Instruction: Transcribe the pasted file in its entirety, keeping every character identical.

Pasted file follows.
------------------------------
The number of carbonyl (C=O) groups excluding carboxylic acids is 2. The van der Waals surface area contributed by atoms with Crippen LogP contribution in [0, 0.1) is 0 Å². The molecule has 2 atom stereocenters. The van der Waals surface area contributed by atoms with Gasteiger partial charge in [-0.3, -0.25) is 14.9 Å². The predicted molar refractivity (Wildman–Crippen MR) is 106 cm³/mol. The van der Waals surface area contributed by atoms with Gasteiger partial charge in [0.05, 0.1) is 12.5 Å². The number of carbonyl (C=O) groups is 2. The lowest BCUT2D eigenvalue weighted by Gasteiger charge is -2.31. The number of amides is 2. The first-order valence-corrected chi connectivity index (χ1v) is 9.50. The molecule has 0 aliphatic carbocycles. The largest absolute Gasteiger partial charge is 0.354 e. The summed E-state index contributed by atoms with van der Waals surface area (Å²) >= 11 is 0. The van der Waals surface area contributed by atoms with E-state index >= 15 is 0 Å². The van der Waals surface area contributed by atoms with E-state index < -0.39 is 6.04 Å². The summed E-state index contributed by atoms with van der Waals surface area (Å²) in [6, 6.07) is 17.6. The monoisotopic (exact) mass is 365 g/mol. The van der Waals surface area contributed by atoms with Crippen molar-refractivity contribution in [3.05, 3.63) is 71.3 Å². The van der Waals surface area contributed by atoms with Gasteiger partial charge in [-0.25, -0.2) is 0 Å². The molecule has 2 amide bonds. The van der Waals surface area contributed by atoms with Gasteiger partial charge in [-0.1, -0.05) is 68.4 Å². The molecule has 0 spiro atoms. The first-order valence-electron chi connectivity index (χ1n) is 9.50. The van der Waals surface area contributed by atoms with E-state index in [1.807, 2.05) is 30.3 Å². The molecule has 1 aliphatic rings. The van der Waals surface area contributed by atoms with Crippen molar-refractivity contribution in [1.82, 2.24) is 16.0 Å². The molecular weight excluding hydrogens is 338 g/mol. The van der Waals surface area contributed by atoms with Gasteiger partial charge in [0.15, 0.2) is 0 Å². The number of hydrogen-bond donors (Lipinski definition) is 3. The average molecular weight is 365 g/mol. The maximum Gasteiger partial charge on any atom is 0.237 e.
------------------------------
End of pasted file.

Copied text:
The number of carbonyl (C=O) groups excluding carboxylic acids is 2. The van der Waals surface area contributed by atoms with Crippen LogP contribution in [0, 0.1) is 0 Å². The molecule has 2 atom stereocenters. The van der Waals surface area contributed by atoms with Gasteiger partial charge in [-0.3, -0.25) is 14.9 Å². The predicted molar refractivity (Wildman–Crippen MR) is 106 cm³/mol. The van der Waals surface area contributed by atoms with Gasteiger partial charge in [0.05, 0.1) is 12.5 Å². The number of carbonyl (C=O) groups is 2. The lowest BCUT2D eigenvalue weighted by Gasteiger charge is -2.31. The number of amides is 2. The first-order valence-corrected chi connectivity index (χ1v) is 9.50. The molecule has 0 aliphatic carbocycles. The largest absolute Gasteiger partial charge is 0.354 e. The summed E-state index contributed by atoms with van der Waals surface area (Å²) >= 11 is 0. The van der Waals surface area contributed by atoms with E-state index >= 15 is 0 Å². The van der Waals surface area contributed by atoms with E-state index < -0.39 is 6.04 Å². The summed E-state index contributed by atoms with van der Waals surface area (Å²) in [6, 6.07) is 17.6. The monoisotopic (exact) mass is 365 g/mol. The van der Waals surface area contributed by atoms with Crippen molar-refractivity contribution in [3.05, 3.63) is 71.3 Å². The van der Waals surface area contributed by atoms with Gasteiger partial charge in [-0.25, -0.2) is 0 Å². The molecule has 2 amide bonds. The van der Waals surface area contributed by atoms with Gasteiger partial charge in [-0.1, -0.05) is 68.4 Å². The molecule has 0 spiro atoms. The first-order valence-electron chi connectivity index (χ1n) is 9.50. The van der Waals surface area contributed by atoms with E-state index in [1.807, 2.05) is 30.3 Å². The molecule has 1 aliphatic rings. The van der Waals surface area contributed by atoms with Crippen molar-refractivity contribution in [1.82, 2.24) is 16.0 Å². The molecular weight excluding hydrogens is 338 g/mol. The van der Waals surface area contributed by atoms with Gasteiger partial charge in [0.15, 0.2) is 0 Å². The number of hydrogen-bond donors (Lipinski definition) is 3. The average molecular weight is 365 g/mol. The maximum Gasteiger partial charge on any atom is 0.237 e.